We are three guys in Boston interested in all kinds of games, and in this case miniature based wargames.
We are fascinated by technology and a question in our minds was "How can we innovate wargaming terrain and table design to make a more immersive and interactive gaming experience?"
Our answer to this is what we call 'Augmented Terrain'.
Meeting Penny Arcade at PAX EAST:
For PAX East in March 2011 we built a dock table for Warmachine called 'Clockwork Cove' that included smoke effects, RGB LED lighting in buildings and terrain, LED searchlight pieces, with RFID cards & scanner to trigger all of these effects using an Arduino Microcontroller in a central building. In our group we have collectively over 15 years of model making experience, so it also fit into an aesthetically pleasing Steampunk Harbor theme very well.
When Penny Arcade Mike saw the display, he asked how he can go about commissioning a project for his gaming group.
After some discussions, the plan was to build a table, ship it out to Seattle in August, then fly out to PAX Prime with the terrain to complete the delivery. This is the story of how we built (and delivered) it.
Modular Board: 2' x 2' squares that can be reoriented and rearranged for many combinations
Modular Terrain Height: They wanted a way to change the terrain height. We came up with an approach not tried before in wargaming.
Corvis-Themed: Mike's gaming group was playing through a Privateer Press RPG set in a city called Corvis. They liked the theming and used this was the compass for art direction. Corvis is at the junction of three rivers and used to be a farming city. It is famous for a large University and has been at the center of many conflicts when different armies occupy the territory. Over time the city has fallen into great disrepair and depression, especially since the wet, unstable ground has allowed many buildings to become unstable and slowly sink into the ground. There is a vast underground network of tunnels and chambers of the old city.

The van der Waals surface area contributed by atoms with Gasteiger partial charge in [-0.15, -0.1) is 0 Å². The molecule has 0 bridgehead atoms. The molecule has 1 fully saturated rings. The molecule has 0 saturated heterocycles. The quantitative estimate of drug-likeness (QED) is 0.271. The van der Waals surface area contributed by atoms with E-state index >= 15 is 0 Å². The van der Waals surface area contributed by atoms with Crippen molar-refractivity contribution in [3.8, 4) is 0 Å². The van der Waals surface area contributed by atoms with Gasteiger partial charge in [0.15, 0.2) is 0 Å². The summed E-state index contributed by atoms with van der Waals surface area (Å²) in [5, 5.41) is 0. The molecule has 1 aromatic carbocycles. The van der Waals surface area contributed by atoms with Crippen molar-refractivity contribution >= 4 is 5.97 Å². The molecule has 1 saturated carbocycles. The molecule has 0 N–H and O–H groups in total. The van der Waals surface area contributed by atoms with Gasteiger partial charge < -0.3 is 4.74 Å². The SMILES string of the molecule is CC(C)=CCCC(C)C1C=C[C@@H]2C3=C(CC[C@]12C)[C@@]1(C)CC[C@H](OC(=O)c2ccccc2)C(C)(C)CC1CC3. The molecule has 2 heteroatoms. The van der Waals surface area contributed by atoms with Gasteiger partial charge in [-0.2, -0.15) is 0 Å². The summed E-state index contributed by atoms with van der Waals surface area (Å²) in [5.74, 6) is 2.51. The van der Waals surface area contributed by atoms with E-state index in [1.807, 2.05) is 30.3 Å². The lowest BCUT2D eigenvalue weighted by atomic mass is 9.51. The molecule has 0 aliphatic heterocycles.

Lights: We knew we wanted to include LEDs in the terrain and buildings, in a modular way so that each feature can operate independently of the table configuration for the scenario.
Even if the undercity was not a playable part of the board it needed to have the feeling that something was lurking under the streets
We wanted to create a sense of depth. Although the playable surface can be flat, we wanted to add a 3D effect. We found images which were representative of the look and feel of Corvis. These guided many of our decisions.
We started by sketching and brainstorming. We made scale index cards with the terrain drawn on it to see how it works when they are shuffled and rearranged. After we came up with the terrain inserts idea we made a Solidworks CAD assembly.
Dont forget that your local gaming store is still one of the best places to present and discuss ideas. Carry around a small notepad in case you ever get an inspired idea and dont feel silly about considering the 'wrong idea' because you never know when that thought process may lead to the 'right idea'.
Mike was so happy with how the table turned out that he posted a feature on the Penny Arcade Homepage.
Also feel free to check out our facebook page
For information on what other members of the warmachine community thought check out our thread on Privateer Press
Step 1: Base Table Board Quarters
These are relatively inexpensive, extremely stiff and do not warp. They are also very light, easy to cut with a circular saw, and very thin.
MDF (medium density fiberboard) is a common material people use but is not any cheaper, extremely heavy, the dust from cutting can be cancerous to inhale, and the porous nature of the material means that if it gets wet it will cultivate mold. Simply put, the floorboards are a great balance of all of these requirements.
Power Drill (preferably 2)